Generation Bio snaps up Boston area plant as it rolls out a manufacturing process it thinks will be a game changer
Generation Bio is looking to move the field of gene therapy into the future, and thinks it has a manufacturing process in place that will allow enough scale for broad disease indications. Now, all it needs is a plant to put those large-scale ambitions into action.
Generation signed a lease on a new 104,000-square-foot facility in Waltham, MA, set to become operational in 2023. The facility will be available for preclinical and clinical development for its lead hemophilia A program.
The shell is set up, and it has all the advantages that come with a large, industrial site that doesn’t always fit inside the crowded infrastructure of Cambridge, the fifth most densely populated city in the US. But the Waltham site is just eight miles away from Generation’s Kendall Square headquarters, and the ability to provide greater connectivity between the two sites was important to the team as it rolls out a brand-new manufacturing process.
The lease will cost $104 million over a 12-year period, and Generation will invest $45 million over the next two years into the site. The team will still use CDMOs before and after the site is up and running to ensure redundancy and secure additional ccDNA supply, but CEO Geoff McDonough said the team wants to rely on greater flexibility and greater financial leverage that comes with its own supply chain in house.
The holdup surrounding traditional manufacturing is scale. For example: there are 200 million people worldwide with hemophilia A. “You just don’t have enough scale to get to (them),” McDonough said. “This move allows us to consider addressing those very large populations.”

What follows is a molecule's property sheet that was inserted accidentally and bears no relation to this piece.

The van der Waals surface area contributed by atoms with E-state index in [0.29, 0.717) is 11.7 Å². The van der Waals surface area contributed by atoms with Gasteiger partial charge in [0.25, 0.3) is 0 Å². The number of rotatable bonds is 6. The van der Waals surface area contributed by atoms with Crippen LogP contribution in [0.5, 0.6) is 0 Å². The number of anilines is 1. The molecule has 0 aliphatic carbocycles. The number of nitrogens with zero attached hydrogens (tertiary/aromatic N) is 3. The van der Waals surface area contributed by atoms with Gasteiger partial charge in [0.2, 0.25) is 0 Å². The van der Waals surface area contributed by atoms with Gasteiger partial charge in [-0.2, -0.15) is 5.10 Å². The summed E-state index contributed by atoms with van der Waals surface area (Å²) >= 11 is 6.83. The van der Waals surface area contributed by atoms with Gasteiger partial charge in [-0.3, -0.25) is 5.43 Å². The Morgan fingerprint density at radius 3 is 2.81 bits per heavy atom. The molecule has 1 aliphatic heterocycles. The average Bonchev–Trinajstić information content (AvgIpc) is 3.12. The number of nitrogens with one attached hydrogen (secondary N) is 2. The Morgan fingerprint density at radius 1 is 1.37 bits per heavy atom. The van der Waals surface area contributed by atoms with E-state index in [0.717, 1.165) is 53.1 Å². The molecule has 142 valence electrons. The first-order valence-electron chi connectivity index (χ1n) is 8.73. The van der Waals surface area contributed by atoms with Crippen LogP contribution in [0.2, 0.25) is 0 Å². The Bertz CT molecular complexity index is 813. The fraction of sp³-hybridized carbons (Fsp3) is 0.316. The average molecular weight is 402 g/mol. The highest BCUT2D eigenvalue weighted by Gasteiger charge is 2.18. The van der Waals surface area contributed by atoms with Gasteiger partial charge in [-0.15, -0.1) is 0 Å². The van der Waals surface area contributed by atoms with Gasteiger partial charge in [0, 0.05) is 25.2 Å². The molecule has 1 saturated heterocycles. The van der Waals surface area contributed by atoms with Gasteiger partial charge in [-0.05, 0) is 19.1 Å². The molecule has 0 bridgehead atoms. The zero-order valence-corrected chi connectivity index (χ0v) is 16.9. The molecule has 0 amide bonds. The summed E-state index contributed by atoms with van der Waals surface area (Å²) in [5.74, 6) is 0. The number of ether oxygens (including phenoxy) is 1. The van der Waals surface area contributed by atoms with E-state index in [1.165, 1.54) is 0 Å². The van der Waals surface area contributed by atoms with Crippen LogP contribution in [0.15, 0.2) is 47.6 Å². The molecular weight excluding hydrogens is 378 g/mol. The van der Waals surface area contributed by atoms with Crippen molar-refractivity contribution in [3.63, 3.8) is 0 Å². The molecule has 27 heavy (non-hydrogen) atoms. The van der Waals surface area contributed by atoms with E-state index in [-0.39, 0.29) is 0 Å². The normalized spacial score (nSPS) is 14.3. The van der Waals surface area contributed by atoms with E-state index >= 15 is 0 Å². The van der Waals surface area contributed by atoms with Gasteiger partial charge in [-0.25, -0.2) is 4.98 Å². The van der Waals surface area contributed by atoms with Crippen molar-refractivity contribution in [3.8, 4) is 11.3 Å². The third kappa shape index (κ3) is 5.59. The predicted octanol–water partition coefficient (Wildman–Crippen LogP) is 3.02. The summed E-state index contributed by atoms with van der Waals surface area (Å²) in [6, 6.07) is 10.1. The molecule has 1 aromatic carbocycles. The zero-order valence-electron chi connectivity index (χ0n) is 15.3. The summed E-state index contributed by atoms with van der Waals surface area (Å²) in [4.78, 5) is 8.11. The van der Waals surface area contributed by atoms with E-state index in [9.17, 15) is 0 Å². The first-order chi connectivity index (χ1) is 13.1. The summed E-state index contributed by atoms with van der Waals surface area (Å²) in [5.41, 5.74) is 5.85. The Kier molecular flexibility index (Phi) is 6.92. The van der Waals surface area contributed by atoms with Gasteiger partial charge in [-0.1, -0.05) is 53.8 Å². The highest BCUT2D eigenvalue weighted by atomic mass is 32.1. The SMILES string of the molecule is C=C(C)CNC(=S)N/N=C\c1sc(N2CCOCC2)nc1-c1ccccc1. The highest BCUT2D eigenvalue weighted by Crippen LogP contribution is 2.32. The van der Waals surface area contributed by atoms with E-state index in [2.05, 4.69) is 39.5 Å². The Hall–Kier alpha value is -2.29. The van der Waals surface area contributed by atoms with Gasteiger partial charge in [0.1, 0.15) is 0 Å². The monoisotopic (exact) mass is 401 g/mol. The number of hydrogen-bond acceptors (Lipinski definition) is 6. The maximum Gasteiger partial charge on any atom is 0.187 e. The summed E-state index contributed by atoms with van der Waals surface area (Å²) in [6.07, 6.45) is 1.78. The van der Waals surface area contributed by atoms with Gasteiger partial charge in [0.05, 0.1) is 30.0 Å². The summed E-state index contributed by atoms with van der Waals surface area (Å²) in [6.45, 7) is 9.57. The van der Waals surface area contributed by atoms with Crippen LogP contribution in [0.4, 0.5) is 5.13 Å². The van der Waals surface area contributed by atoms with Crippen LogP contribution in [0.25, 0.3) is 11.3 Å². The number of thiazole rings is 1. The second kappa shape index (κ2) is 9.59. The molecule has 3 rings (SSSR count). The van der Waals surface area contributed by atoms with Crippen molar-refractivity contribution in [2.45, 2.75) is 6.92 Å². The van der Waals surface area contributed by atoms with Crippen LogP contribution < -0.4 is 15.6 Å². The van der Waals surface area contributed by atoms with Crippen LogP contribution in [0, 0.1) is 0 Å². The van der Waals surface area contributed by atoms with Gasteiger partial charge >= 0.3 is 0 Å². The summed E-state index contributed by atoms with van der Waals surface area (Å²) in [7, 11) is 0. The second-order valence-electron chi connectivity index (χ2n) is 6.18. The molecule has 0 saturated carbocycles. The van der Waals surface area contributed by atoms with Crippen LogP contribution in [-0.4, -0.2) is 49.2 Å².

Generation Bio is touting what it’s calling a game-changing manufacturing process called rapid enzymatic synthesis — otherwise known as RES — that can speed clinical manufacturing of its non-viral gene therapies from 28 days down to one.
With more flexibility on its manufacturing runs, Generation’s team is targeting infectious diseases and other larger indications, in addition to its current work in rare genetic diseases. The company has been working on two lead programs for hemophilia A and phenylketonuria (PKU). Wilson disease and Gaucher disease are also on the list
“For first generation AAV manufacturing, making that construct can only be done in a cell system,” McDonough said in a call with Endpoints News Tuesday. “Since you’re making it with capsid, you’re limiting yourself to a few thousand liters of product, and with that, very few patients you can help, somewhere around 10,000. We’ve always had this idea of ‘look, our drug substance is DNA, there are other ways to make DNA including enzymatically, where you take the plasmid in, and you undergo a finite set of enzymatic transformations, and then you get that drug substance, which is closed ended DNA coming out.”